Viewpoints: Velma Brennan, Realtor, Harry Norman Realtors, Atlanta

by Peter Thomas Ricci


Velma Brennan is a Realtor with Harry Norman, Realtor in Atlanta.

Every week, we ask an Atlanta real estate professional for their thoughts on the top trends in Atlanta real estate.

This week we talk with Velma Brennan, a Realtor with Harry Norman, Realtors in Atlanta.

Atlanta Agent (AA): In a recent story, we wrote that despite everything that’s happened in housing the last six years, consumer interest in homeownership is still strong as ever; why do you think that is?

Velma Brennan (VB): I’ve been selling real estate for more than 20 years, and for my clients, the American Dream of homeownership still prevails. Plus, there are still many advantages to owning; for instance, you can make changes to a home, and build equity. For most people, that’s a goal of theirs.

Even during the downturn, the sentiment was still there. However, people were hesitant to make purchases, and it was very difficult to get a loan; for some people, that was an obstacle they could not overcome.

Investors, though, loved picking up all those properties at a discount. For them, it was not only an investment, but the rental market was quite strong. The rental market is still strong, but there are very few rentals currently on the market, and people are finding that equity has come back, albeit gradually.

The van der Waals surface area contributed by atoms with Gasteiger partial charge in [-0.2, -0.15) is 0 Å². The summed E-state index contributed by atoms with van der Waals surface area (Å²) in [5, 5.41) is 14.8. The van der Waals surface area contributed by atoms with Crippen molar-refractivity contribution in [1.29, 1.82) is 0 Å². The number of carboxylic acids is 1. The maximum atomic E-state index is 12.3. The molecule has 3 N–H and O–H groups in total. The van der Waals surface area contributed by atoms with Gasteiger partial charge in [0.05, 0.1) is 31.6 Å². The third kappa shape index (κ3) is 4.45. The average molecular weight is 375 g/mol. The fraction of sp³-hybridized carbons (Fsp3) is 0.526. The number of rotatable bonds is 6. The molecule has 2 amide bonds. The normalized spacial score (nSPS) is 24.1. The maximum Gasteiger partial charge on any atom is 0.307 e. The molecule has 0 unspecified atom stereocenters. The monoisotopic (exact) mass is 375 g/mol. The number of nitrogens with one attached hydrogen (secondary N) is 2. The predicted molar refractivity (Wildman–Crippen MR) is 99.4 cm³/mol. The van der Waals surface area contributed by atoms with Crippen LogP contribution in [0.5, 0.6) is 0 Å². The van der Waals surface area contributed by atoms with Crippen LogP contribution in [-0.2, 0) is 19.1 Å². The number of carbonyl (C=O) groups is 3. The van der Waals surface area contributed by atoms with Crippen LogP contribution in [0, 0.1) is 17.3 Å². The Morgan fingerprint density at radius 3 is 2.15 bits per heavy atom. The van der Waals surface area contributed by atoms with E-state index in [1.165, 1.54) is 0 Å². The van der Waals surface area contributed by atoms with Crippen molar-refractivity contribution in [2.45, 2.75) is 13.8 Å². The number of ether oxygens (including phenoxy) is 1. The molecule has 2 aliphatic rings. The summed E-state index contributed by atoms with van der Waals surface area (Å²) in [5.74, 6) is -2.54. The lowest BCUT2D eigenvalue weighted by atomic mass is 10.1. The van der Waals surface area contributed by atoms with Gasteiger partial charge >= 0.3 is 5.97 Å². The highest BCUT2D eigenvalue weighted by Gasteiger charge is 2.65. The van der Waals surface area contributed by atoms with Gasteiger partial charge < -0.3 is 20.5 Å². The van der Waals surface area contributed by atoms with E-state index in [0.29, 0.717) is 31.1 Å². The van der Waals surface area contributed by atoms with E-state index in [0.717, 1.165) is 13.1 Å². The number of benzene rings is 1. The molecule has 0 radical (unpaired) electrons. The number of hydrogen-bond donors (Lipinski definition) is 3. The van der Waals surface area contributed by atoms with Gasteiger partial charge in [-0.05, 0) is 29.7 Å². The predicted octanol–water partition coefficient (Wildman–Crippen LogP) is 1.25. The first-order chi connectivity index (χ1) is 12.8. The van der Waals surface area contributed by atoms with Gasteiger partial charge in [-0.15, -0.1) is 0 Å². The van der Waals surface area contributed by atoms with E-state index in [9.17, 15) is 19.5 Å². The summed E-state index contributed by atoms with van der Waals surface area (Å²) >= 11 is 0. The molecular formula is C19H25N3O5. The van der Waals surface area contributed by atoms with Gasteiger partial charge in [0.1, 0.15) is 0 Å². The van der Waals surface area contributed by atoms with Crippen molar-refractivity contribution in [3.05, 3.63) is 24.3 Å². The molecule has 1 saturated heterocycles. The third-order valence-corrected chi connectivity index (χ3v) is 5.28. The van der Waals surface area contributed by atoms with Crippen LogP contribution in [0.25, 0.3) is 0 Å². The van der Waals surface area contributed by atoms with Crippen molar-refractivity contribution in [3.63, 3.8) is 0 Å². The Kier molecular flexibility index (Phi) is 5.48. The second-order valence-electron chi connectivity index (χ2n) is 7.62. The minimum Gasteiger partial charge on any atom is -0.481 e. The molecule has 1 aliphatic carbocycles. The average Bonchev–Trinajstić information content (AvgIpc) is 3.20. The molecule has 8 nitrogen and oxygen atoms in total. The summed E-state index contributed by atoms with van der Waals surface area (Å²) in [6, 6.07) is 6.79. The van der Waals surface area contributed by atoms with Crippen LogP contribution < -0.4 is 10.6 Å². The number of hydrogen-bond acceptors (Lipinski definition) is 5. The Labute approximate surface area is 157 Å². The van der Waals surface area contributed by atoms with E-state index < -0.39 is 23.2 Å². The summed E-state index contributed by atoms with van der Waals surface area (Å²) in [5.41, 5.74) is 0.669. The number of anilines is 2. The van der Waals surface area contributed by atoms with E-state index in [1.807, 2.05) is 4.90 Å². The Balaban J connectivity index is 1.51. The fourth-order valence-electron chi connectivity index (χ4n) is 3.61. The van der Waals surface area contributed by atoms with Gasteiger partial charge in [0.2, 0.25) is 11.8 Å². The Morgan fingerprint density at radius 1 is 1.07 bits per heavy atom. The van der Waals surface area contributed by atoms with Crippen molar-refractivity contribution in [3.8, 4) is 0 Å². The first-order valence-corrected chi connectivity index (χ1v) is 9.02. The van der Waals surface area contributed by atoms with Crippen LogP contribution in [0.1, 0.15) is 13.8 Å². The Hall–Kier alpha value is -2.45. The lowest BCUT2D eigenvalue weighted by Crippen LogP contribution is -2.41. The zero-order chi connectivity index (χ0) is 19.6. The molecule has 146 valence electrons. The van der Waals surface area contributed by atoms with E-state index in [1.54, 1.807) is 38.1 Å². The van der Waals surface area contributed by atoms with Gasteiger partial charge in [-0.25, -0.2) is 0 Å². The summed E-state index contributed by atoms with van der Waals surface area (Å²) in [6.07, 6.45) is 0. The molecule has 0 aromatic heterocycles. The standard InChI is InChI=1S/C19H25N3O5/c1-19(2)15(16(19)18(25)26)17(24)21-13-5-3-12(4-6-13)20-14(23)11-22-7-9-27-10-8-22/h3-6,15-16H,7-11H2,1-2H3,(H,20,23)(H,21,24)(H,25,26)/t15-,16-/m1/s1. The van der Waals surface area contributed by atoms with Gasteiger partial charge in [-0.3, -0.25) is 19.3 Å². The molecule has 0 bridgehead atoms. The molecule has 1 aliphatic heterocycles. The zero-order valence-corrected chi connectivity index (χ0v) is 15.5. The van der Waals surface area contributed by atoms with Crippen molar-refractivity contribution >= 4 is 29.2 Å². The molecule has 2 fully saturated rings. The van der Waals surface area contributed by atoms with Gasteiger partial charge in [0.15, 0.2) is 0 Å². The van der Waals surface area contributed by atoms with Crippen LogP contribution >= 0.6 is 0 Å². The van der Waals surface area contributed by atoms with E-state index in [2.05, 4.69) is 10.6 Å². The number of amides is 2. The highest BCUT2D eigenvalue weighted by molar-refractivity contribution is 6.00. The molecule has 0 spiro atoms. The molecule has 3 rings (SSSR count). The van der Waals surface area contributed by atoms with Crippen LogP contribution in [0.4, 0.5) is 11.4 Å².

AA: We also reported that among the 50 states, Georgia has a relatively high market share for new construction; what’s the new construction market like in your respective markets?

VB: I am definitely seeing new construction. Everybody loves to buy a new house at least once, but what we’re seeing in my markets is that there’s a huge demand and not as much supply; builders are struggling to keep up.

Back in 2004 and 2005, you could go into a subdivision and have four or five homes to look at, because builders were constructing many specs. The market has changed now, though, and buyers will often have only two or three to choose from, if even that many, because they’re not sitting on the market.

There’s also the issue of financing. Builders would like to build more, but banks are not financing as much. Previously, builders could attain financing for two or three homes on spec, but banks are not lending like that anymore, so there are many more pre-sales; builders are getting their money upfront and then going to the bank. It’s much easier to finance that way.

New construction is going to get better. I do think we’ll see more spec homes. However, it’s not going to get back to where builders had several homes in several communities just waiting for buyers.

AA: Finally, housing inventory in the Atlanta area has been on the rise; are you seeing more active listings in your markets, though?

VB: Yes and no – it depends on what part of town. In some areas, we’re seeing more inventory come on the market, but there’s still a shortage. The homes that are sitting on the market are sitting for a reason – they’re either over-priced, or they’re in poor condition for the price. So people are waiting for a certain home to come into the market.

It’s starting to get better, because we’re entering the spring buying season, but I think it’s going to be awhile before we see many homes on the market. And again, it depends on the area. In the hot areas, homes sell quickly if they’re priced well and in good condition.

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